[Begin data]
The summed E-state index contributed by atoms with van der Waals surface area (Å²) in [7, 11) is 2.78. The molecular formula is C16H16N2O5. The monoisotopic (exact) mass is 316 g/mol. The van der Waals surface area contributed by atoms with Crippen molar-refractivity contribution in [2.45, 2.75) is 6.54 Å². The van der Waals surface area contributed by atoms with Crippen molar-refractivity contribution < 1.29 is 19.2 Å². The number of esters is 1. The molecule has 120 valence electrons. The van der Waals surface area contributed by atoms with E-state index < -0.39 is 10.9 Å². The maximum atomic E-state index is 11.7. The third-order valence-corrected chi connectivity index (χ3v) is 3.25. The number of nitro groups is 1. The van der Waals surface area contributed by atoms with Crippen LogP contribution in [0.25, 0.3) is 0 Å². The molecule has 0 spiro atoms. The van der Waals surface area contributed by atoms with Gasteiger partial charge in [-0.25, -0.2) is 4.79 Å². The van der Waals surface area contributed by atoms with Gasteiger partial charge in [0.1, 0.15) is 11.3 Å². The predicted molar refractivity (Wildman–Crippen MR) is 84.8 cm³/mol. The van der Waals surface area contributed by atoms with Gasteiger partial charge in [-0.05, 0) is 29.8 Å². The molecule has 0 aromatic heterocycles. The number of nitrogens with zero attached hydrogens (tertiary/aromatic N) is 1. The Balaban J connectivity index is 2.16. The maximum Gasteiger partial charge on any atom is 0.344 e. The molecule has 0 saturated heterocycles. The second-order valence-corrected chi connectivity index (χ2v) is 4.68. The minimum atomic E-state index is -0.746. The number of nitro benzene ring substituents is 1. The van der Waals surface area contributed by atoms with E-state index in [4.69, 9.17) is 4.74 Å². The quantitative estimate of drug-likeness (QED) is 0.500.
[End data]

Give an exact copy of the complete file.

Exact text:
The summed E-state index contributed by atoms with van der Waals surface area (Å²) in [7, 11) is 2.78. The molecular formula is C16H16N2O5. The monoisotopic (exact) mass is 316 g/mol. The van der Waals surface area contributed by atoms with Crippen molar-refractivity contribution in [2.45, 2.75) is 6.54 Å². The van der Waals surface area contributed by atoms with Crippen molar-refractivity contribution < 1.29 is 19.2 Å². The number of esters is 1. The molecule has 120 valence electrons. The van der Waals surface area contributed by atoms with E-state index < -0.39 is 10.9 Å². The maximum atomic E-state index is 11.7. The third-order valence-corrected chi connectivity index (χ3v) is 3.25. The number of nitro groups is 1. The van der Waals surface area contributed by atoms with Crippen LogP contribution in [0.25, 0.3) is 0 Å². The molecule has 0 spiro atoms. The van der Waals surface area contributed by atoms with Gasteiger partial charge in [-0.25, -0.2) is 4.79 Å². The van der Waals surface area contributed by atoms with Gasteiger partial charge in [0.1, 0.15) is 11.3 Å². The predicted molar refractivity (Wildman–Crippen MR) is 84.8 cm³/mol. The van der Waals surface area contributed by atoms with Gasteiger partial charge in [-0.05, 0) is 29.8 Å². The molecule has 0 aromatic heterocycles. The number of nitrogens with zero attached hydrogens (tertiary/aromatic N) is 1. The Balaban J connectivity index is 2.16. The maximum Gasteiger partial charge on any atom is 0.344 e. The molecule has 0 saturated heterocycles. The second-order valence-corrected chi connectivity index (χ2v) is 4.68. The minimum atomic E-state index is -0.746. The number of nitro benzene ring substituents is 1. The van der Waals surface area contributed by atoms with E-state index in [4.69, 9.17) is 4.74 Å². The quantitative estimate of drug-likeness (QED) is 0.500.